EIFF 2015 – Dope

Dir: Rick Famuyiwa

You’d be forgiven for thinking Dope is a period piece. It opens with shots of Malcolm’s (Shameik Moore) room, filled with videotapes, a vintage Super Nintendo, Public Enemy posters. Dope also feels like a classic teen movie from the 80s. It’s very much set in the here and now, though. Malcolm and his buddies Diggy (Kiersey Clemons) and Jib (Tony Revolori) gleefully remain out of step with the other kids at school. They worship 90s hip-hop and like ‘white shit’, like BMX, Donald Glover, and passing exams. They are total geeks. They live in an area of Inglewood, CA. known as The Bottoms. Violence is never far away. They have no interest in local gang culture, and try to stay away from it. But it pulls them in, no matter what.

Malcolm is soon recruited to be a go-between for Dom (A$ap Rocky) and Nakia (Zoë Kravitz). Malcolm agrees to this with innocence, mostly because he’s been crushing on Nakia for ages. When our geek heroes finally get invited to a party for cool kids, they somehow escape with a bag full of MDMA, a gun, and no clue of where it came from. They have to get rid of it, and fast.

Dope operates at a fast pace. It’s a comedy with an adventure element (the rush to get rid of the drugs results in some set pieces that are both funny and exciting) and also a social conscience. Malcolm wants to get into Harvard, knowing the odds are stacked against him simply because of where he’s from and the colour of his skin. The film can hit you hard with it’s message, particularly towards the end. It’s a good message, though, and a timely one.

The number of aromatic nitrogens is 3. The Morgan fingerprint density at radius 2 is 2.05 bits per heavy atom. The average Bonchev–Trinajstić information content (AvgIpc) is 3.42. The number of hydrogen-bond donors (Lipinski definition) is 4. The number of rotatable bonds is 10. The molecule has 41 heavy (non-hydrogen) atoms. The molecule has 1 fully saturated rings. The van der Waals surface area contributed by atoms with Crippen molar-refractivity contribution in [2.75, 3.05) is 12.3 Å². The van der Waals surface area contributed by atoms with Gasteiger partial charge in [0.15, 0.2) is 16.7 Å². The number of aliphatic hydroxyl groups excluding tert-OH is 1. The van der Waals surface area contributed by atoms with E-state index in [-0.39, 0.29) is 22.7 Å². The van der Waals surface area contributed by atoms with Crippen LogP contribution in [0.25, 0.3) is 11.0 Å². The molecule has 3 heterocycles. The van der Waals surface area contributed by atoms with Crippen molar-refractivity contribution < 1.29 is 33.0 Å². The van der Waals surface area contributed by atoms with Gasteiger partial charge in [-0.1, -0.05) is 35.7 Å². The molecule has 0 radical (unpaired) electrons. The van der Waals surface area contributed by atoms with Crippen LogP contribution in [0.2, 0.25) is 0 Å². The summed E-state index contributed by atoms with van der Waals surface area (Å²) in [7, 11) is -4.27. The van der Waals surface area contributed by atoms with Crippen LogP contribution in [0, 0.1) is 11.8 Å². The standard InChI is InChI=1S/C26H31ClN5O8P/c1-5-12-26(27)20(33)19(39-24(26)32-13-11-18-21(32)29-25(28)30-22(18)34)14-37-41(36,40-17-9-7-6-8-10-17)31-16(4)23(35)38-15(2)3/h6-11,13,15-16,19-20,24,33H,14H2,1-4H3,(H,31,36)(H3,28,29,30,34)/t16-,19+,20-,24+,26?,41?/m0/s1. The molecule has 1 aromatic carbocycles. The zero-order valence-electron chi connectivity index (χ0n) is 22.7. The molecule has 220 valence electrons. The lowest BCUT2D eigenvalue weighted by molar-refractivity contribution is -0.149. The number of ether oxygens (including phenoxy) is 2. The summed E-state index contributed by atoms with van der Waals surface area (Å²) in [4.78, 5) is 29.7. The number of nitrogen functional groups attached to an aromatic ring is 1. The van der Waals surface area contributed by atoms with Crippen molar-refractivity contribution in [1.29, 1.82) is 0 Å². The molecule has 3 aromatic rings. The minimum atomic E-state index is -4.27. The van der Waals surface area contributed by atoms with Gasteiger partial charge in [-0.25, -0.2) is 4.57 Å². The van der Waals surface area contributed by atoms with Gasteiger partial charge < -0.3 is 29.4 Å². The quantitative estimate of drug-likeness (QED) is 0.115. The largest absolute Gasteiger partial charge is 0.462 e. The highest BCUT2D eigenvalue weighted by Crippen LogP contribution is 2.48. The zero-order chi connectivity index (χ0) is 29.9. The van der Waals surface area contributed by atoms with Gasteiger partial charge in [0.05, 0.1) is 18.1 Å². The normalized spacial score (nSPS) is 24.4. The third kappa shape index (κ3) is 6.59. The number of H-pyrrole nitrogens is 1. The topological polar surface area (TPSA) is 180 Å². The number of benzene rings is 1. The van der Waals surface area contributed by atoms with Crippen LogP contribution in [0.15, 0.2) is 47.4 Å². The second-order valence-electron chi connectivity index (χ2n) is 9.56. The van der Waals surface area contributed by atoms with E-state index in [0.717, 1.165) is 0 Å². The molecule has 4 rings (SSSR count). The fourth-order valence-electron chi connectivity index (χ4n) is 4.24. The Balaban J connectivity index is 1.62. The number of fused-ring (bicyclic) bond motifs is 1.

The best thing about Dope is just how lively it is, and how funny it can be. Malcolm and his friends are inherently likable, and it’s a joy to spend time with them, particularly when it’s just the three of them goofing around. It’s an end-of-innocence tale that could have been much more grim, but writer/director Rick Famuyiwa keeps things relatively light.

There are some complaints to be made around pacing especially after an energetic first act. Some characters feel one-dimensional. Nakia, played by Kravitz, suffers from the latter charge. Kravitz is fine in the role, but she feels like little more than an object of desire for Malcolm. Her part could have been expanded, as her story mirrors Malcolm’s in many ways. Both are just trying to escape from the social restrictions they’ve been forced into.

Problems aside, Dope is still a bright, enjoyable experience. It already feels like a classic teen movie from years gone by.

****

Stuart Addison

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